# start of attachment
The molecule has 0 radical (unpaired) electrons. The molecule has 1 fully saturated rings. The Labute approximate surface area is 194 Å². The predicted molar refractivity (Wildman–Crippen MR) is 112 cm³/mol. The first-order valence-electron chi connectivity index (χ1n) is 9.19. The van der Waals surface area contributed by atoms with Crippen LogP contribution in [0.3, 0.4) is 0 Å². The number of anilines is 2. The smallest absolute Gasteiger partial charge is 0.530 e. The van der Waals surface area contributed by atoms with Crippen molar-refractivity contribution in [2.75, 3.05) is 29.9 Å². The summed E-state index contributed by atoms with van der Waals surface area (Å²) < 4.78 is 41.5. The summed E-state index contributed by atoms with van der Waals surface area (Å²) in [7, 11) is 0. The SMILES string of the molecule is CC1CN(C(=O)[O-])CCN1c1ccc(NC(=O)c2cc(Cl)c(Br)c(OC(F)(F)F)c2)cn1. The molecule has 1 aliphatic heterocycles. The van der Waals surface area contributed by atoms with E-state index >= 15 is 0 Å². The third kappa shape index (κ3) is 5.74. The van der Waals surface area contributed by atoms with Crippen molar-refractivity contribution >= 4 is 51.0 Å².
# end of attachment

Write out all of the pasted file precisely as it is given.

The molecule has 0 radical (unpaired) electrons. The molecule has 1 fully saturated rings. The Labute approximate surface area is 194 Å². The predicted molar refractivity (Wildman–Crippen MR) is 112 cm³/mol. The first-order valence-electron chi connectivity index (χ1n) is 9.19. The van der Waals surface area contributed by atoms with Crippen LogP contribution in [0.3, 0.4) is 0 Å². The number of anilines is 2. The smallest absolute Gasteiger partial charge is 0.530 e. The van der Waals surface area contributed by atoms with Crippen molar-refractivity contribution in [2.75, 3.05) is 29.9 Å². The summed E-state index contributed by atoms with van der Waals surface area (Å²) < 4.78 is 41.5. The summed E-state index contributed by atoms with van der Waals surface area (Å²) in [7, 11) is 0. The SMILES string of the molecule is CC1CN(C(=O)[O-])CCN1c1ccc(NC(=O)c2cc(Cl)c(Br)c(OC(F)(F)F)c2)cn1. The molecule has 1 aliphatic heterocycles. The van der Waals surface area contributed by atoms with E-state index >= 15 is 0 Å². The third kappa shape index (κ3) is 5.74. The van der Waals surface area contributed by atoms with Crippen molar-refractivity contribution >= 4 is 51.0 Å².